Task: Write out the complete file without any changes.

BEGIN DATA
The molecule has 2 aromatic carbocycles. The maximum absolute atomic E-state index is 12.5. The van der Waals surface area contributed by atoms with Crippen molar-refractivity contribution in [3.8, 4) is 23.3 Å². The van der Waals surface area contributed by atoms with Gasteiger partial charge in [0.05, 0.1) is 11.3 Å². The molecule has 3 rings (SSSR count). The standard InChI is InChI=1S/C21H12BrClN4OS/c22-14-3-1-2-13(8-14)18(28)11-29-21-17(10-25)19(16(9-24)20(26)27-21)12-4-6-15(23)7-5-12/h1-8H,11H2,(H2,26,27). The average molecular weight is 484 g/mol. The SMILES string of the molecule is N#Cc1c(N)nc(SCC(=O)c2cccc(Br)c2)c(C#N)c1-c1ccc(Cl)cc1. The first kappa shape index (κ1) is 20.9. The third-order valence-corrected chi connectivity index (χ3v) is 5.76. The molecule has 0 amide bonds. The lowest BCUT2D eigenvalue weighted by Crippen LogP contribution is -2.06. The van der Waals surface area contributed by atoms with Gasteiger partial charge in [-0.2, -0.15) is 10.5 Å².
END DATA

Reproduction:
The molecule has 2 aromatic carbocycles. The maximum absolute atomic E-state index is 12.5. The van der Waals surface area contributed by atoms with Crippen molar-refractivity contribution in [3.8, 4) is 23.3 Å². The van der Waals surface area contributed by atoms with Gasteiger partial charge in [0.05, 0.1) is 11.3 Å². The molecule has 3 rings (SSSR count). The standard InChI is InChI=1S/C21H12BrClN4OS/c22-14-3-1-2-13(8-14)18(28)11-29-21-17(10-25)19(16(9-24)20(26)27-21)12-4-6-15(23)7-5-12/h1-8H,11H2,(H2,26,27). The average molecular weight is 484 g/mol. The SMILES string of the molecule is N#Cc1c(N)nc(SCC(=O)c2cccc(Br)c2)c(C#N)c1-c1ccc(Cl)cc1. The first kappa shape index (κ1) is 20.9. The third-order valence-corrected chi connectivity index (χ3v) is 5.76. The molecule has 0 amide bonds. The lowest BCUT2D eigenvalue weighted by Crippen LogP contribution is -2.06. The van der Waals surface area contributed by atoms with Gasteiger partial charge in [-0.2, -0.15) is 10.5 Å².